A few years ago whilst visiting Lei Yu Mun I was shown one of the offending postboxes by an elderly local resident. I remember her running her hand over it, as if caressing an old friend. “It’s been here longer than me,” she said. “We’ve seen Hong Kong change and have grown old together.” Reading the news this week I again heard the old lady’s parting words:

“This postbox will be here, as it is, long after I’ve gone; a marker of my life’s story. And a marker of the Hong Kong story.”

Replacing an emblem on a handful of historic postboxes is as an action not comparable with the destruction at Palmyra. Hong Kong Post is not ISIS, and those who initiated the decision are not fundamentalists. But behind both actions is a blind, ideologically driven callousness to the truth of who we are. The myopia of Islamic State to see beyond the framework of their own version of Islamic history is mirrored by a centrally imposed national narrative blind to the realities of a history they do not wish to acknowledge.

The destruction of the Temple of Bel affects us less for what it represented as architecture, but for its significance as a marker of our shared understanding of history. It is a story I may not have personally shared, but it bore witness to a history of which I am a part. Queen Zenobia may be long dead and the ancient cities of the Silk Road may have long ago lost their lustre, but their significance lives on in our conscious memory. It is the attempt to eradicate this memory, to impose a new ideologically driven reality by the deliberate destruction or discretion of the old, that makes these acts so fundamentally wrong.

The temples of Palmyra, like the colonial era postbox, were beautiful in our eyes because they were true. Thus their discretion is an act of extreme ugliness – and act that feels, instinctively and deeply, not only brutal but fundamentally wrong.

Thus the real horror of ISIS lies not with their actions, however deplorable these may be in their own right, but in their motivation. It is the denial of history, and the desire not to know that is feels so instinctively wrong to us; when evidence does not enlighten but is instead understood as a threat.

The destruction in Palmyra and the removal of colonial era insignia on Hong Kong postboxes may not be comparable in scale, but the offence they represent is identical nature. Both are physical imposition of a predetermined and ideologically driven narrative, driven not by the realities of what a people remember, but by what an ideology demands. These actions are neither patriotic nor pious. They are blind and intolerant.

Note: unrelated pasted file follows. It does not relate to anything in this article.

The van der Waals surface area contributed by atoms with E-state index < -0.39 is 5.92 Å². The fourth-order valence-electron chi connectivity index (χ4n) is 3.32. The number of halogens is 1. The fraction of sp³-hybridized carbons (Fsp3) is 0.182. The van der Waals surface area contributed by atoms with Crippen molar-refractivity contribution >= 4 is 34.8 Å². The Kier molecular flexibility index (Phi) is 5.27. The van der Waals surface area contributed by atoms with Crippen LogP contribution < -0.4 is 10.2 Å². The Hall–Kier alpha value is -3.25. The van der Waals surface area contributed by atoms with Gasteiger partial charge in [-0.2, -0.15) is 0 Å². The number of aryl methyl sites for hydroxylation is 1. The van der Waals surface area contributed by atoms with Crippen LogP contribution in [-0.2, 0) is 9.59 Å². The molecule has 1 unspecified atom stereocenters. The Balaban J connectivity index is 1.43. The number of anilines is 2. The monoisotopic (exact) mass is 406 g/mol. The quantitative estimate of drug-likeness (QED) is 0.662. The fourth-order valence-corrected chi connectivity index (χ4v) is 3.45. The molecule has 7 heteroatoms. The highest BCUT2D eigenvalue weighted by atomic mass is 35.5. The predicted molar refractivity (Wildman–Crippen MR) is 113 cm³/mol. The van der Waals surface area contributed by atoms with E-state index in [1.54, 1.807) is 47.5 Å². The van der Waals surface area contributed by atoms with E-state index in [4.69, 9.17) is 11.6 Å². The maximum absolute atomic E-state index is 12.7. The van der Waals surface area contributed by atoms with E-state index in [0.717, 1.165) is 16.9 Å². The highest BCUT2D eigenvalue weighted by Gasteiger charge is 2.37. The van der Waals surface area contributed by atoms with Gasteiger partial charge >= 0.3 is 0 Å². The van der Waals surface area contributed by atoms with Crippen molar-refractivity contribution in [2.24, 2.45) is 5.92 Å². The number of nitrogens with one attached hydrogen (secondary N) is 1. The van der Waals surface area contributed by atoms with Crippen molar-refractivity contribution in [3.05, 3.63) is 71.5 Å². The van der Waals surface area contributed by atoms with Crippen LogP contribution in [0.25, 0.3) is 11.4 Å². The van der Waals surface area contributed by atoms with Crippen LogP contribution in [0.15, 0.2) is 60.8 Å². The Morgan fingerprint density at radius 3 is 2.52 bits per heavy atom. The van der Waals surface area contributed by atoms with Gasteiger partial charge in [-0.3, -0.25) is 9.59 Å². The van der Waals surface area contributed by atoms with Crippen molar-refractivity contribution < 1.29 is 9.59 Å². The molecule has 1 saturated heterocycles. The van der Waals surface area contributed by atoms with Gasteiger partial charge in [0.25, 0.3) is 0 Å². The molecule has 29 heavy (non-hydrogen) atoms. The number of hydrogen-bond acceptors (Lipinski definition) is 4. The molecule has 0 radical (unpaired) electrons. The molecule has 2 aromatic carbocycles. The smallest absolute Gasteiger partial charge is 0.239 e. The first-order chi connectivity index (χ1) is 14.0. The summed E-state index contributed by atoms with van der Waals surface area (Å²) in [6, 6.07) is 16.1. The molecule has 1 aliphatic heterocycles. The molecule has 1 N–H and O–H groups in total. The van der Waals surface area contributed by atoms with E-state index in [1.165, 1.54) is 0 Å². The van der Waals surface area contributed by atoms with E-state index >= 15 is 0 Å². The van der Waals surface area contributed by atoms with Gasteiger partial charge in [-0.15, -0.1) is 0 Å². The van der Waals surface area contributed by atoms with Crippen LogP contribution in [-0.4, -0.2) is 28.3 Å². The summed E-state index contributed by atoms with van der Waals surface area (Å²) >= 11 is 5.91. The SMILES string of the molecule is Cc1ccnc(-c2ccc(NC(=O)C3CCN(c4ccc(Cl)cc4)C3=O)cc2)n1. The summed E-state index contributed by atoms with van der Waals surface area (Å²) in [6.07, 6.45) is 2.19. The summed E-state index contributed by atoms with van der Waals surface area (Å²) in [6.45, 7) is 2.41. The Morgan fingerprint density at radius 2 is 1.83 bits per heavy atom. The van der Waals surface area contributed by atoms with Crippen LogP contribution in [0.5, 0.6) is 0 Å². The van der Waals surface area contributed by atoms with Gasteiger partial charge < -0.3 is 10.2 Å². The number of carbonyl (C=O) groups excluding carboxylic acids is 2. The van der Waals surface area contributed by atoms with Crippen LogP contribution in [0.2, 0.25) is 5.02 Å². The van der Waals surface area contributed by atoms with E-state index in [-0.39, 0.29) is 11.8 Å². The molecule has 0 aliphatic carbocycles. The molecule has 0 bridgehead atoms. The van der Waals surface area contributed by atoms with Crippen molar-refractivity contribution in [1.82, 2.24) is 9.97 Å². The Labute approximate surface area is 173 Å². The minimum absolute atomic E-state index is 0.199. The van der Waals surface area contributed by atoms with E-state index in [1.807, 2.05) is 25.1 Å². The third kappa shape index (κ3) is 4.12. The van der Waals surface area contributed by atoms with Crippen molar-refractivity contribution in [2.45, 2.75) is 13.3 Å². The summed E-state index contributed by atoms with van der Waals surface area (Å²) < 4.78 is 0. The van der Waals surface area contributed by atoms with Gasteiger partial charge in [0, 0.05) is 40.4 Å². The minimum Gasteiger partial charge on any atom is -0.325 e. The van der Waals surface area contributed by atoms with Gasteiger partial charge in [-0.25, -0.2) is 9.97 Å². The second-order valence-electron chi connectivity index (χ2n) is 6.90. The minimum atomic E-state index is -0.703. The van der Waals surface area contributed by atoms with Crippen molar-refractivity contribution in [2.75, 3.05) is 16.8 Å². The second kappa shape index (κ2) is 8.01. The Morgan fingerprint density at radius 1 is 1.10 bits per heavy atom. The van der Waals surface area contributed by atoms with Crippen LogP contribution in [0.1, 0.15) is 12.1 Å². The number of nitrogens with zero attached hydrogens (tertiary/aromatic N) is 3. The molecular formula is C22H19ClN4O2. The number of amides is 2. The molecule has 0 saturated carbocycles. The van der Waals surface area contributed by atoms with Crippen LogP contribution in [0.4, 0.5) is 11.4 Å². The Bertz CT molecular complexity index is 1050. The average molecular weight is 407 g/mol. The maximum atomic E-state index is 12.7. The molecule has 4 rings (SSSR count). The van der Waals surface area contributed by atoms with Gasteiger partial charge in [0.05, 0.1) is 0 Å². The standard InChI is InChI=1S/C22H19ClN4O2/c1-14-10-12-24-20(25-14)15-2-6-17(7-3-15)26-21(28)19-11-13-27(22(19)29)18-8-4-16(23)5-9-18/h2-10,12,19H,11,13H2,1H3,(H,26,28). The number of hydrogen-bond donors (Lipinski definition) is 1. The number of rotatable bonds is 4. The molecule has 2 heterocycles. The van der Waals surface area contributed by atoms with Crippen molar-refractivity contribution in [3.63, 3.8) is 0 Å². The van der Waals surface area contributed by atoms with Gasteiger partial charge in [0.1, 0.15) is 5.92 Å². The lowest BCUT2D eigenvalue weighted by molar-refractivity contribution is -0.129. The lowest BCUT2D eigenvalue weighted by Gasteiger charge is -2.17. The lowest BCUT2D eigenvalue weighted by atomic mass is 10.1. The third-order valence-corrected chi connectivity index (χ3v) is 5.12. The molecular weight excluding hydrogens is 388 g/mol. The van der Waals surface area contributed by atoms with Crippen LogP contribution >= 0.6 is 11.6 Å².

It is public knowledge that the offending postbox cyphers are not symbols of either a British post office nor specifically of the British crown, even if at one time they may have been. Like milk tea, they are a colonial legacy, shaped by a local context, that have become central to the Hong Kong identity. The elderly woman in Lei Yu Mun was right: what is being covered, and what has given offence as colonial, is in fact a marker of our own lives and of Hong Kong’s story.

There is an added poignancy to this argument for forced decolonisation that makes it especially hard to swallow. Can it truly be said that a foreign power no longer appoints our governors, nor controls the administration of our city? Are positions of influence and responsibility no longer occupied by a class of foreign people who are, regardless of their good intentions, culturally, morally and linguistically apart from those on whom their decisions have sway? Colonialism was founded on a presumption that a local people are unable to effectively administer themselves to a degree that would guarantee the conditions requisite for trade and investment; that there was a “right” approach that need to be exported, and a “right” way of understanding. For many, these dynamics are still very much at play.

It is ultimately only the colonised who can define what is colonial. Only the people themselves can decide what was and still is an imposition, and how this should be addressed. Any process of decolonisation in Hong Kong can only be defined and enacted by the people themselves.

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About the Author

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Born and raised in Hong Kong, Evan is a writer, essayist and commentator. He has written and been published on a broad range of topics, from art, literature and aesthetic, to social and political commentaries, with a particular focus on issues of culture and identity.